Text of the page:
There’s something fundamentally conservative in libertarian Rand Paul telling Republicans to think about how things might get worse instead of better when dreaming about toppling another Middle Eastern government. When I interviewed the Students for a Democratic Society’s first president Al Haber for A Conservative History of the American Left, I asked him in his book-filled living room to define the motivating idea behind the Left: “What is the better world possible?” Rand Paul asks conservatives to consider the worse world possible. Read my column @ the American Spectator on how Marco Rubio and Rand Paul drive the debate in the race for the GOP nomination before the candidates even convene for a formal debate.
The Wells Report maintains that it is "more probable than not" that Tom Brady knew of a conspiracy to deflate footballs prior to the AFC Championship Game. It's more probable than not that because of the sloppiness of the Wells Report Brady doesn't sit out a game of that suspension. Wells disbelieving referee Walt Anderson's memory when it undermines his case and believing his memory when it buttresses it stands as a major reason a fair-minded arbiter rules his report unfair. Read my top-ten list @ Breitbart Sports of reasons why Brady's suspension dies before the 2015 season lives.
Reading the Wells Report ranked close to Geraldo opening Al Capone's vault in the history of letdowns. Here's my piece @ Breitbart on the symbolism of Brady speaking in Salem. In my piece @ the American Spectator, I write that It’s “more probable than not” that the Indianapolis Colts could not have defeated the New England Patriots in the AFC Championship Game using a rugby ball, a beach ball, a debutante ball, or a Lucille Ball. Elsewhere @ Breitbart I wonder how Ted Wells could give a maybe guilty verdict when eight of the 11 footballs examined by the referees reached a reading precisely at or above where Wells's scientific consultants said they would sink to in such weather conditions.
I spoke to ESPN boxing analyst and trainer Teddy Atlas about tonight's Floyd Mayweather-Manny Pacquiao bout. Atlas, who hadn't issued his pick for Pacquiao when I caught up with him two weeks ago at Mohegan Sun Casino, noted that the strengths of both fighters--aggression in Manny's case, defense in Floyd's--could play against them. Watch my discussion with Atlas here, here, here, and here.
McDonald’s lost 2.3 percent in sales last quarter. I lost 2.3 percent of my lower intestine after my last Quarter Pounder. Even that fat purple moron Grimace could deduce cause and effect. Read my 12-point plan @ the American Spectator for McDonald's to avoid the fate of Schlitz, the Stanley Steamer, Detroit, and other once-on-top entities.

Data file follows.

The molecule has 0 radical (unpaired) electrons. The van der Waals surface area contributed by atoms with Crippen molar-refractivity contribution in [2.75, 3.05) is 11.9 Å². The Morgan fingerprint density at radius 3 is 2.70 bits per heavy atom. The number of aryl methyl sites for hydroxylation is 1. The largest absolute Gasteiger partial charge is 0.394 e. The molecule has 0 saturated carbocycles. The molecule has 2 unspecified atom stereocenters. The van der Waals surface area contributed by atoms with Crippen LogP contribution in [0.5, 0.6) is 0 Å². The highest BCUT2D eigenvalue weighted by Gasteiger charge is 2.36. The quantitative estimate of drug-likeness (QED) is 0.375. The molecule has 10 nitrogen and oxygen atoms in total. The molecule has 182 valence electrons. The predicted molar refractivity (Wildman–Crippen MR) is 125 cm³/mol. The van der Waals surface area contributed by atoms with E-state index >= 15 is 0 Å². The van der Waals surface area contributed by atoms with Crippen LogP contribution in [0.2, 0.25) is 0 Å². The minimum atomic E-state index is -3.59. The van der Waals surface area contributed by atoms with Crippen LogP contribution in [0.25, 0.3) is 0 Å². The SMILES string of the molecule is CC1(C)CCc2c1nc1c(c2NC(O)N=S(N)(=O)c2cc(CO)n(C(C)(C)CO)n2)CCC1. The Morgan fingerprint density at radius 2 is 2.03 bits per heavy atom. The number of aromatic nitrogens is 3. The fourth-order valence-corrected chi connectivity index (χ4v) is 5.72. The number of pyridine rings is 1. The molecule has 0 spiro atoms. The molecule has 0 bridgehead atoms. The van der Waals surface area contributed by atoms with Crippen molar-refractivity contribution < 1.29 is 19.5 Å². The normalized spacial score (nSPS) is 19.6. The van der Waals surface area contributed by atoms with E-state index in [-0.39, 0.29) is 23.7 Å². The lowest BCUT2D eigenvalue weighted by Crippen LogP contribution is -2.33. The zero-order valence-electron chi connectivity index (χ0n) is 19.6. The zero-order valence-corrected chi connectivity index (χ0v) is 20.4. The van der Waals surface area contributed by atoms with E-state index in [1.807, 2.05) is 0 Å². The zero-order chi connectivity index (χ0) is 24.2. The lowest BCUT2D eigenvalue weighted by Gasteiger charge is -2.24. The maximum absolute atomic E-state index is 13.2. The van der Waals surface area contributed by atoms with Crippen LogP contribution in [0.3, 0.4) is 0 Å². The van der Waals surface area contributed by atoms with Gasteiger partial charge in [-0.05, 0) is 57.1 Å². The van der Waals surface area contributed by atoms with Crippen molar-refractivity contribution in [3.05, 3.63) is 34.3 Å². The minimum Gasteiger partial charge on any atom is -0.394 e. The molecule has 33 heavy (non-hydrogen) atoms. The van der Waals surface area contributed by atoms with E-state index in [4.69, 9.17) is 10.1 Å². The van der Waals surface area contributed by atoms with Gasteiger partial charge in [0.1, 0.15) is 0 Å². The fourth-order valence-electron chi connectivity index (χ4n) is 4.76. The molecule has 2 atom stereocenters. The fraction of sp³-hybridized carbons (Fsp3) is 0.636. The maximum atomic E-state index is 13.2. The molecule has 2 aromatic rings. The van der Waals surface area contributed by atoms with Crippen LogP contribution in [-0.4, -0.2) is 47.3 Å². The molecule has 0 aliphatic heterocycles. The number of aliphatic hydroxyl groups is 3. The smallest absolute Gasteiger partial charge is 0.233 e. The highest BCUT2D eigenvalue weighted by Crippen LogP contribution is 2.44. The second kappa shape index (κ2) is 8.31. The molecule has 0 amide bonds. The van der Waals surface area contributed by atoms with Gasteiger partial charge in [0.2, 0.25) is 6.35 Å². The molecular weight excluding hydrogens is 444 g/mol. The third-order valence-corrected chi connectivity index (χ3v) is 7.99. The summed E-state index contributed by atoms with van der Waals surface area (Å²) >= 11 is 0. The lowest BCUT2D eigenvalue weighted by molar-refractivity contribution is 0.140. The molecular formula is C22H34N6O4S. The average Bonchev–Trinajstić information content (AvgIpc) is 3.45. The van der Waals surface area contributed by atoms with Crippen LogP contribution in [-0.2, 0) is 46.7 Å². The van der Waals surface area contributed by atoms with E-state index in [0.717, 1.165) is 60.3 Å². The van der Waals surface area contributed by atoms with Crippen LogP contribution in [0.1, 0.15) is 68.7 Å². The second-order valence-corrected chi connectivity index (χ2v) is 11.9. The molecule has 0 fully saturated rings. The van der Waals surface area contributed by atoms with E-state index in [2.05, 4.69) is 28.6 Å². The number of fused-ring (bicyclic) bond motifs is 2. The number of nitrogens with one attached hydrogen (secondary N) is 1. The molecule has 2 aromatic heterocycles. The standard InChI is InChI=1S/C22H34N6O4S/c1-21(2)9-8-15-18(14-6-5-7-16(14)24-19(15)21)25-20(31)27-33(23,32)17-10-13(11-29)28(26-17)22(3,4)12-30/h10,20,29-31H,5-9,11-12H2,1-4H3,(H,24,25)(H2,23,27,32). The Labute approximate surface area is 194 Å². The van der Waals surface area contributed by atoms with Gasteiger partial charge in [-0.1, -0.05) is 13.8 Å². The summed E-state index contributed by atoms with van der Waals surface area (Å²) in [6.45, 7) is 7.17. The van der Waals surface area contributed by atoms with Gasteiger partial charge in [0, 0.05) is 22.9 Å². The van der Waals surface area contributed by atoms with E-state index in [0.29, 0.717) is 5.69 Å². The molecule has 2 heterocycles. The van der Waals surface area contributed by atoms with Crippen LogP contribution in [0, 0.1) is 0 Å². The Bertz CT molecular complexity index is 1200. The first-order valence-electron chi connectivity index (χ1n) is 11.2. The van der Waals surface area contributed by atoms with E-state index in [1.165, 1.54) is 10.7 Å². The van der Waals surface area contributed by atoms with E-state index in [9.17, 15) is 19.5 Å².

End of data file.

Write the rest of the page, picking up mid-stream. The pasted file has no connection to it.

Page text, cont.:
Aaron Hernandez received life in MCI-Cedar Junction. At 25, the "life" part likely pressed down upon him. At 50, the "MCI-Cedar Junction" part of the sentence will. The prison at Walpole sits, as the crow flies, about a mile from the Gillette Stadium complex. The Tom Brady-target will be sentenced to hear the roar of the crowd for the remainder of his life. Read my piece @ Breitbart on how the convicted murderer may never reflect of the life he snuffed out on June 17, 2013, on eight fall Sundays his former fans will force him to think about the other life he ended.
A postman took a flight from Gettysburg to Washington, D.C., bypassing the obligatory digital-rape from the TSA. He eluded not only handsy feds and naked-body scanners but three imaginary barriers restricting flight in and around the capital. For such offenses, a lawmaker believes law enforcement should have summarily executed the perpetrator of the victimless crime midair. Read my column @ the American Spectator on how calls to kill such amatuer aviators demonstrates the self-importance of officials and degree to which the government fears the governed.
The controversy over the Hugo Awards contains elements of a good dystopian science fiction story. Unfortunately, the media brat-fit over the successful effort to rescue escapist fantasy literature from its political pursuers comes not from the pages of Brave New World but from Slate, Salon, and Entertainment Weekly. Read my column @ the American Spectator on how like video games, sports, and cake baking, science fiction inevitably became politicized by the bores.
Andrew Keen's "The Internet Is Not the Answer" doesn’t start by saying a spectre is haunting the World Wide Web or end by telling us we have nothing to lose but the invisible chains of our smartphone. But it’s method of analysis is familiar enough to anyone who has read Karl Marx. That's too bad. The internet's contempt for copyright disincentivizing several creative industry and erosion of literacy through a promotion of time wasters serve among its chief sins, which certainly merit a book length--not a Tweet-length--critique. Read my review @ the American Spectator on a technological phenomenon that plays as answer and problem, something gained and something lost.
True believers attending the Church of St. Hillary have compiled a list of forbidden words, "polarizing," "calculating," "disingenuous," etc., avoided in relation to the former secretary of state under penalty of loud shouts of "sexist!" Read my column @ the American Spectator on how This Is Spinal Tap tells us all we need to know about Hillary Super Volunteers and other humorless ideologues providing much unintentional humor.